What happens when an employer releases an employee to attend an incident?
Employers may be interested to know what happens to their employee when their pager goes off and they rush out of the door.
Each Brigade, Unit and Group may have slightly different response arrangements. In fact each incident may have different response arrangements.
A CFS Volunteer writes:
"My pager went off when I was in the middle of writing an article for publication that my boss needed by the end of the week.
Luckily I have already negotiated leave agreements with my boss to deal with such a situation. I go past my Manager's office and he tells me to get going.
I drive to the station, trying to keep the adrenalin rush in check as I negotiate the traffic (following all the Australian road rules, as there are no exemptions for emergency services volunteers en-route to the station in a private vehicle).
All the while I am thinking about what might be required for the job, although my pager was not specific so I don't really know what the incident is at this stage. I'm thinking it could be a vehicle accident, a grass fire, a building fire, or a chemical spill. We might be supporting one of the other emergency services such as the Police, the State Emergency Service, the Metropolitan Fire Service or one of the ambulance services.
At the station I quickly change into my protective clothing and get into the appliance. We are all aware it is crucial to respond rapidly, as our quick response could save a life or contain a fire in its early stages to prevent the fire getting much larger. We need to get away quickly, and as I wait I hope other SA Country Fire Service members have been able to get away from work too.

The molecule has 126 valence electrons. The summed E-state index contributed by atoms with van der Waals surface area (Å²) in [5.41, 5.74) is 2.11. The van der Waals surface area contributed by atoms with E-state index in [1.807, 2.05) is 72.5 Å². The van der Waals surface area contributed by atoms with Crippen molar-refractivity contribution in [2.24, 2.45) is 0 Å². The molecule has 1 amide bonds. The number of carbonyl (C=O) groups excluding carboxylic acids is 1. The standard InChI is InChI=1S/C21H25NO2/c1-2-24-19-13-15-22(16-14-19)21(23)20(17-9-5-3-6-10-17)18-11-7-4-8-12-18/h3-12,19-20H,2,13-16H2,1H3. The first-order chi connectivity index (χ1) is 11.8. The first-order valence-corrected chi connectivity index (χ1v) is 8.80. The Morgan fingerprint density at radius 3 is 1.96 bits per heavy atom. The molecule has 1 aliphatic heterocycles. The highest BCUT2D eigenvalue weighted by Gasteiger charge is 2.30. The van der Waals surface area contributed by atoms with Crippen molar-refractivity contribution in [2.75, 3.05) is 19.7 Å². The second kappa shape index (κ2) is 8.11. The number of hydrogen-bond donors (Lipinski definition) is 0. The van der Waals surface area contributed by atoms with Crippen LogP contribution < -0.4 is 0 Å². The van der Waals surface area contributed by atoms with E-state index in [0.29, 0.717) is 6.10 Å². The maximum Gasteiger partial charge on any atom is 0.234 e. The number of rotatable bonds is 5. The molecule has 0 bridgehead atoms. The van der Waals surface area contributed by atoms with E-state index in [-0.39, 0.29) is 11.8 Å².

We now know what sort of incident we are attending, and have a safe minimum number of crew on board. It would be better if we had a couple more people, but we have to get going. If we get more crew they can follow us up in the other appliance.
We arrive at the scene and start making it safe for the public as quickly as possible. All our time spent training really shows here. I am proud of what we are doing.
Finally we have extinguished the fire. We return our equipment to the appliance and head back to the station, refueling on the way home. When we arrive back at the station we make sure everything on the truck is ready for the next call out. It could be any second, but I hope it is not this week.
I then return to my work and get on with finishing my publication for my boss. At least this wasn't a long one"